This is a transcript of an interview on RTE Six One News on the 16th September 2008. Later that evening, the government increased the Deposit Protection Scheme to €100,000. You can watch it on the RTE website at http://www.rte.ie/news/av/2008/0916/economy_av2423285.html . If you have difficulty watching this in Firefox, switch to Internet Explorer
From the preceding clip
Dobson: The crisis in international financial markets deepens this evening. The collapse of Lehmans and ongoing uncertainty about insurance giant AIG has prompted a massive sell-off of financial shares .
Irish shares took a hammering for a second day with AIB and Anglo taking the biggest losses.
Lee: The shock waves following the collapse of Lehman Brothers have rolled on. The money markets have frozen. Banks have stopped lending to each other.
Share prices have nose dived with the ISEQ down by 4% and banks particularly badly hit. But Irish Life and Permanent and Anglo were down by twice that amount.
Dobson to Lee: How much of this is due to collapse in confidence and how much is due to the way markets operate?
Lee: The money markets have stopped operating.
When you see Lehman Brothers going, no one is going to be able to save everybody, …they are all beginning to panic
Dobson: What about the impact of this on the real economy:
Lee: It’s mixed in one sense . All you can say is that this doesn’t help . and it impacts on confidence. I’t s not good at all.
Among the growing economic crisis, here there have been calls from the opposition for greater protection for Irish bank customers.
Brian Lucey: Nobody quite knows unfortunately what the value is of the assets that the banks hold. There is a lot of noise in that system. Until we get clarity on that , the reality is that the volatility will continue.
The Labour Party is calling for the greater protection of customers of Irish Banks.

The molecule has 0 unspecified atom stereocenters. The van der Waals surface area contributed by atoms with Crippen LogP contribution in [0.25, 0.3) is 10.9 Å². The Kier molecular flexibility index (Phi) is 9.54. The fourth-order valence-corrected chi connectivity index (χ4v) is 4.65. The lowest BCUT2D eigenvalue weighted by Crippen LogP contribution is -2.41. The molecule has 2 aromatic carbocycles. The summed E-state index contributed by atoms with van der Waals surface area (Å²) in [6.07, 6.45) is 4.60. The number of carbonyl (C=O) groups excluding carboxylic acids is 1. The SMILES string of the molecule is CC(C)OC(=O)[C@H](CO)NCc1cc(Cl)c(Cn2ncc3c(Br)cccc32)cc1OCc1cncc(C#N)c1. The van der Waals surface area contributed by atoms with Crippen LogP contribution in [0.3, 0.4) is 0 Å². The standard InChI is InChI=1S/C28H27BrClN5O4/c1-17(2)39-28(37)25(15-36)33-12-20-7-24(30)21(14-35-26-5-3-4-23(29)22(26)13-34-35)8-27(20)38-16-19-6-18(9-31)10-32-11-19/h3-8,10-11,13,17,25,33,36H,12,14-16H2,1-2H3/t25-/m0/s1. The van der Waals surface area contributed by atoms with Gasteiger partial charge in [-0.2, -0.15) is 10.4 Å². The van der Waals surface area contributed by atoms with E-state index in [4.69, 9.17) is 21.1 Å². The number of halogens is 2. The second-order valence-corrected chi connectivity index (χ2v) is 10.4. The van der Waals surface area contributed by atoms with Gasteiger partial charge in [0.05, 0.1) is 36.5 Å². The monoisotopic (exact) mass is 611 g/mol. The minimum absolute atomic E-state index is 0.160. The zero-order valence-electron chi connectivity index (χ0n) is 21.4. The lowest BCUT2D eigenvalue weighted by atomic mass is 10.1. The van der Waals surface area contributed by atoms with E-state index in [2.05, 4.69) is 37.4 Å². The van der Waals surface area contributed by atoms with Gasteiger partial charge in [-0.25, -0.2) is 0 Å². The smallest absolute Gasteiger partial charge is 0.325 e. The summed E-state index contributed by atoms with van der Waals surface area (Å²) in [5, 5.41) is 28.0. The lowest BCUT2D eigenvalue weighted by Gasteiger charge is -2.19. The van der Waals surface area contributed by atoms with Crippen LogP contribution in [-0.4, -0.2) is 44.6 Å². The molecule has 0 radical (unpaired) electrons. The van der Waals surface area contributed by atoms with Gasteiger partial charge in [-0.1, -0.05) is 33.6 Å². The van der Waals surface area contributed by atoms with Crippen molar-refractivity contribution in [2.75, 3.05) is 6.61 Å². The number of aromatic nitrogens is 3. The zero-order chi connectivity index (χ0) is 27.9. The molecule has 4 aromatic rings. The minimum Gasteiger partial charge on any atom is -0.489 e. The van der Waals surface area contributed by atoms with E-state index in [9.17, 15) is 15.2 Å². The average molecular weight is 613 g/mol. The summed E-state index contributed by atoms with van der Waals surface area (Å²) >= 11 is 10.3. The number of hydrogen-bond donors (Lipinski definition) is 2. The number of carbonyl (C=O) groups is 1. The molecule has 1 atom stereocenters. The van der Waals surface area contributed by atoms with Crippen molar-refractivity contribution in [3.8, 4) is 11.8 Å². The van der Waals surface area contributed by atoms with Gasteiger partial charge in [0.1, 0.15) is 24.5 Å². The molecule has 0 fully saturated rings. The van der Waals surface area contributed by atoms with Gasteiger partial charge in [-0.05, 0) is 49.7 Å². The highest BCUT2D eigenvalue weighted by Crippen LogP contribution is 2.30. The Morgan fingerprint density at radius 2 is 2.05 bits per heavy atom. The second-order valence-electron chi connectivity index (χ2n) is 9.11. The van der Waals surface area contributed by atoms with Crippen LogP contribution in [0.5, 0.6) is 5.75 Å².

The Departmen of Finance said that the current protection rates are being reviewed at an EU level
Dobson: These are obviously very uncertain and difficult times. First of all there is the question of the guarantee for depositors in Irish banks. That is 20k. So some of your money is guaranteed by the banks themselves?
Brendan Burgess: Yes. 90% of your money in an Irish bank is guaranteed up to a maximum of €20k. So if you have €20k in an Irish bank and something happens you will get back €18k.
If you have 100k in an Irish bank, the guarantee is limited to 20k, so you will get back only €20k. You will lose €80k.
Dobson: As Joan Burton was saying there, there are different thresholds depending on whether it is a foreign bank or an Irish subsidiary of a foreign bank (Note: Joan Burton and many others were calling for increased guarantees)
The Irish banking system adheres to the European minimum. And my own view, my personal view on it would be that this is the appropriate amount.
There is no such thing as a free guarantee. If you raise the guarantee to 50k which the Danes provide, in the end consumers are going to pay for that. So all of the banks contribute to that fund. If an Irish bank goes to the wall , which is very unlikely, the rest of the Irish banks will bail them out and personally , I would be more concerned about someone with €10k on deposit than someone rich enough to have €100k on deposit.
Dobson: If you have €100k and you want a absolute guarantee you can go to the Post office which is state guaranteed or Northern rock?
Me: Northern Rock is guaranteed by the British government and Post office savings Certs are guaranteed by the Irish government and that is still a valuable guarantee.
Dobson: Is it not unthinkable that an Irish government or any government would allow a retail bank, a major retail bank with all these branches and with all these customers to go under?
Brendan Burgess: I don’t think it’s inconceivable at all. The Government regulates Irish banks but the government does not and should not guarantee Irish banks and that is a very , very important distinction.
If banks behave badly in their lending or if they are reckless in their management or whatever, they should be allowed to go to the wall and that is a fact of economic life.
It would have an effect on the economy but giving some sort of soft guarantee to a badly managed banks would be irresponsible and very bad news for the long term